Banking

Finma fines Swiss bank CEO $752,000 for insider trading

Switzerland’s financial regulator Finma has fined the CEO of an unnamed Swiss bank $752,000 to reap back the illegal profits he made form “serious” insider trading.

The executive took advantage of confidential market information about the bank’s clients to trade it through covert deposit accounts owned by his wife at other banks, “thus violat[ing] the bank’s internal directives,” says Finma.

“Insider trading undermines confidence in the market,” says Finma’s enforcement head Patric Eymann. “We will, therefore, continue to rigorously investigate any evidence of violations of supervisory law.”

In November, the OECD told Finma to allocate more resources to its operations and commit to greater openness

The regulator says the violations continued over “many years”, with the exact time period not made clear.

It adds: “Besides conducting insider trading the person concerned systematically breached the bank’s internal directives as well as directives recognised by Finma as a minimum standard over a period of many years through other private trading activities.”

The unnamed CEO was given a four-year ban on taking any financial management role by Finma, and a six-year ban on his licence as a securities dealer.

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Traditionally opaque in its approach, the past ten years recent have seen the Swiss regulator take a more open approach to certain insider trading cases. In the past ten years, Finma has named and shamed its worst offenders in a bid to deter others from following in their footsteps.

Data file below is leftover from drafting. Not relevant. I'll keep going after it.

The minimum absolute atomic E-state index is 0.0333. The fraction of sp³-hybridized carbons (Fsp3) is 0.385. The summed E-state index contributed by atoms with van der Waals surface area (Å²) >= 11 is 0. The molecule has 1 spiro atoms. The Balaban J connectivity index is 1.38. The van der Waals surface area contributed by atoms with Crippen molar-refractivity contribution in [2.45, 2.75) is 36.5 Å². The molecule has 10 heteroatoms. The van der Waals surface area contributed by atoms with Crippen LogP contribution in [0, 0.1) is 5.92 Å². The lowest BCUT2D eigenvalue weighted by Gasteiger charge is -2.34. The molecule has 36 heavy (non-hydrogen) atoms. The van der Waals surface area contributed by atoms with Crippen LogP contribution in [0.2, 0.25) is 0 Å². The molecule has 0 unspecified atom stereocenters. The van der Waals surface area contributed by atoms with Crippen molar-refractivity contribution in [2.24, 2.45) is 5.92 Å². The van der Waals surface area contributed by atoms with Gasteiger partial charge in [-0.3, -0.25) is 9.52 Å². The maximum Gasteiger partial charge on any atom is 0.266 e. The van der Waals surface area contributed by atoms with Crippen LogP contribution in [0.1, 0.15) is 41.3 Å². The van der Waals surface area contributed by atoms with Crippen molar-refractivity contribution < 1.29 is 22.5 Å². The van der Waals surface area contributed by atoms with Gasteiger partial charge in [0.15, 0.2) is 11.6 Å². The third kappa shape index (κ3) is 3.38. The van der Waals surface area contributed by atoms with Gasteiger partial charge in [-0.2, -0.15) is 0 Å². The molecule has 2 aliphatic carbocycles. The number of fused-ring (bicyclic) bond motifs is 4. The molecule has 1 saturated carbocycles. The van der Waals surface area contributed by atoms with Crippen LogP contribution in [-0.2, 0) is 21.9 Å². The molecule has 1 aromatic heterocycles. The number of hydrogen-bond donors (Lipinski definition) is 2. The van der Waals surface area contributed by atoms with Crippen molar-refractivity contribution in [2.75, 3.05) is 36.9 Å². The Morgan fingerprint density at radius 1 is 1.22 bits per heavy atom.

Swiss corporate turnaround manager Hans Ziegler was named as a subject of the regulator’s investigations in 2016, and in 2017 he was found guilty of 11 counts of insider dealings at six different banking firms. He was fined $1.4 million dollars.

This latest case of the unnamed CEO harks back to a similar case in 2012 – the former chairman of Switzerland’s central bank, Philipp Hildebrand. He was forced to resign during allegations of insider trading committed in his wife’s name. The executive denied the allegations and did not face a formal sanction.

Many other – perhaps deemed more mild by the regulator – wrong doers are still left unnamed. This prompted a report in November last year by the Organisation for Economic Co-operation and Development (OECD) instructing Finma to allocate more resources to its operations and commit to greater openness.

“The application of Switzerland’s regulations should be transparent to facilitate review,” the report said.

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